Team USA will face Team Germany, which lost to Serbia, 55-77, in the quarter final round and beat (Group D #2 seed) Finland, 84-63, Sunday, for fifth place in the tournament. The game will be played at 7:00 am (Eastern DST) in Shenzhen University's Luohu Gym on Monday (local day/time). The Americans and Germans share a common opponent -- Finland. The Germans beat the Finns by 21 on Sunday (local day); the Americans beat the Finns by 60 (no, not a typo), 124-64, in their fourth tournament game.

Further Reading
USA Basketball posted a game recap on their website, along with a box score and post game quotes.

Saturday, August 20, 2011

World University Games 2011 -- USA Falls to Lithuania, Plays for 5th Place

USA 74-76 Lithuania
For the second time in less than two months a Lithuanian team eliminated an American team from medal consideration in an international tournament, as the Americans dropped a two point decision, 74-76, to that Baltic Republic in the World University Games held at Shenzhen University earlier today. Team USA took a 2-0 lead on an Ashton Gibbs jumper and remained on top through the first quarter. With Team USA nursing a 15-12 lead in the second quarter, the Lithuanians tied it up at 22 near the quarter's midpoint, but the Americans stretched it back out to five at the intermission, 42-37, on the strength of a 9-5 run in the last 1:49 of the period. Vanderbilt's John Jenkins went 3-3 from beyond the arc to provide all nine of Team USA's points in the last two minutes, salvaging what had been to that point a dismal 1-5 efficiency on three point attempts in the quarter.

The Lithuanians used the intermission to regroup, and came out swinging with a 7-0 run to open the third quarter, taking the lead, 44-42, for the first time in the game. Pressured for the first time in the tournament, the Americans dropped the third quarter by a 28-19 margin, shooting blanks from three point land (0-5), an uncharacteristicly anemic 4-8 from inside the arc and committing three turnovers. An 11-16 performance from the charity striped, coupled with six offensive rebounds kept Team USA in the game. Down by four going into the last quarter, Coach Painter's squad managed to tie once, at 74, in the last 1:55, but a foul by Draymond Green on guard Mantas Kadzevicius put the Lithuanians up by two, 76-74, in what became the final score. Five attempted field goals by the American squad (three 3FGAs & two @FGAs) in the last 1:25 failed to drop, sending Team USA to the Classification round to fight for fifth place. The score by quarters...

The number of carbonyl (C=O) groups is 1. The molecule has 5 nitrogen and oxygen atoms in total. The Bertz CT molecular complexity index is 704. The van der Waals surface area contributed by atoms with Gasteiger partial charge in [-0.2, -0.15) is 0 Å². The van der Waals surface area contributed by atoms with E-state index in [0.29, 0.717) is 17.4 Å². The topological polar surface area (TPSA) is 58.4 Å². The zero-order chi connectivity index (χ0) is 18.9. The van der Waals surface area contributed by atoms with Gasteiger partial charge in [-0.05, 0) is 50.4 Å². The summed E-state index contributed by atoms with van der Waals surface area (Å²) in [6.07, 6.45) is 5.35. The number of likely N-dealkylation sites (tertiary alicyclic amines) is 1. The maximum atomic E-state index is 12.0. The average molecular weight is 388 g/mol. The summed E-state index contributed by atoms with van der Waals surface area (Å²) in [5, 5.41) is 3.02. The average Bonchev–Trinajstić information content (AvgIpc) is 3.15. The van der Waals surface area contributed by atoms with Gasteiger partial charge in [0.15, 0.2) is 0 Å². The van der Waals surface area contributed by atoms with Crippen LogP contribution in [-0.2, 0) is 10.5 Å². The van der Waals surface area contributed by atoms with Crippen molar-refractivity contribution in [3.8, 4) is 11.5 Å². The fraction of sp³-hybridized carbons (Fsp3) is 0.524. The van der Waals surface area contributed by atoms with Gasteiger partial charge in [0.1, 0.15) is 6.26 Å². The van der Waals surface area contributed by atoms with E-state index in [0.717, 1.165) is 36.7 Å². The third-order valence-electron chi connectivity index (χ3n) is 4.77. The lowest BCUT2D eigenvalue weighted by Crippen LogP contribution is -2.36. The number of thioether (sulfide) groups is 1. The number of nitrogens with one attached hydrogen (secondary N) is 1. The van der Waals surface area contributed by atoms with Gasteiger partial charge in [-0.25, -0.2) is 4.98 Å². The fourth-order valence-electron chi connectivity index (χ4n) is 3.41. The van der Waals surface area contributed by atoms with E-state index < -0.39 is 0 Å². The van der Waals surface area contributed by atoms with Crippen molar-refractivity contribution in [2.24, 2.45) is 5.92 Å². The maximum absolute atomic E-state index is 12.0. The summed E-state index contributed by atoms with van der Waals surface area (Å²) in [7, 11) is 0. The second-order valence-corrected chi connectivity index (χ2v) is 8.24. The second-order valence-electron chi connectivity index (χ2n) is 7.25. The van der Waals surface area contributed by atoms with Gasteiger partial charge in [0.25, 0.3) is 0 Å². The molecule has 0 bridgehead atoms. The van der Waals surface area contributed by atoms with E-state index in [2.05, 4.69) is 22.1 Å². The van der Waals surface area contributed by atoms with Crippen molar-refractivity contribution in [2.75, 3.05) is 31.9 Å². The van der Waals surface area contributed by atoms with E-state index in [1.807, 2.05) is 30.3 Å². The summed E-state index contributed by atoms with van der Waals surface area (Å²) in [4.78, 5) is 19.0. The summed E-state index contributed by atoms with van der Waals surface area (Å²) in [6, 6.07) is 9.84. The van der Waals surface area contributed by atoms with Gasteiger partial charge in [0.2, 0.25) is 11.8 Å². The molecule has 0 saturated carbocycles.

Lithuanian wing Gediminas Orelik recorded a game-high 19 points on 6-10 (5-8, 1-2) shooting from the floor and 2-4 from the line. Three other Lithuanians, Marius Valukonis (11 points), Edgaras Stanionis (10 points) and Gediminas Zyle (10 points) scored double digit points.

Team USA was paced by John Jenkins' 17 points on 5-10 (4-9, 1-1) from the field and 3-3 from the line. Ashton Gibbs and JayMychal Green chipped in 16 points and 12 points respectively. Trevor Mbakwe led all rebounders with (4-6-10) 10, while Kadzevicius and Orelik paced the Lithuanians with six apiece.

The possession-based breakdown suggests this was a defensive struggle...

Team USA87.90.8438.126.226.746.347.80.91
Team Lithuania0.8754.227.335.635.667.91.10

The high pace could be attributed to the number of turnovers committed by both teams. Uncharacteristically, the USA team was, third quarter aside, unable to rebound their misses effectively (26.7%), which, combined with an out-of-character 30 three point attempts (44.8% of their FGAs; the USA averaged 19.4 3FGAs in their five previous tournament games), worked to diminish their eFG% to 38.1%, well below their tournament eFG% of 59.4% going into today's game.

With the loss, Team USA will face Team Romania, the #2 seed out of Group A, who lost to Team Canada in quarter final play. The game will be played at 8:30 am (Eastern DST) in Shenzhen University's Luohu Gym.

Further Reading
USA Basketball posted a game recap on their website, along with a box score and post game quotes.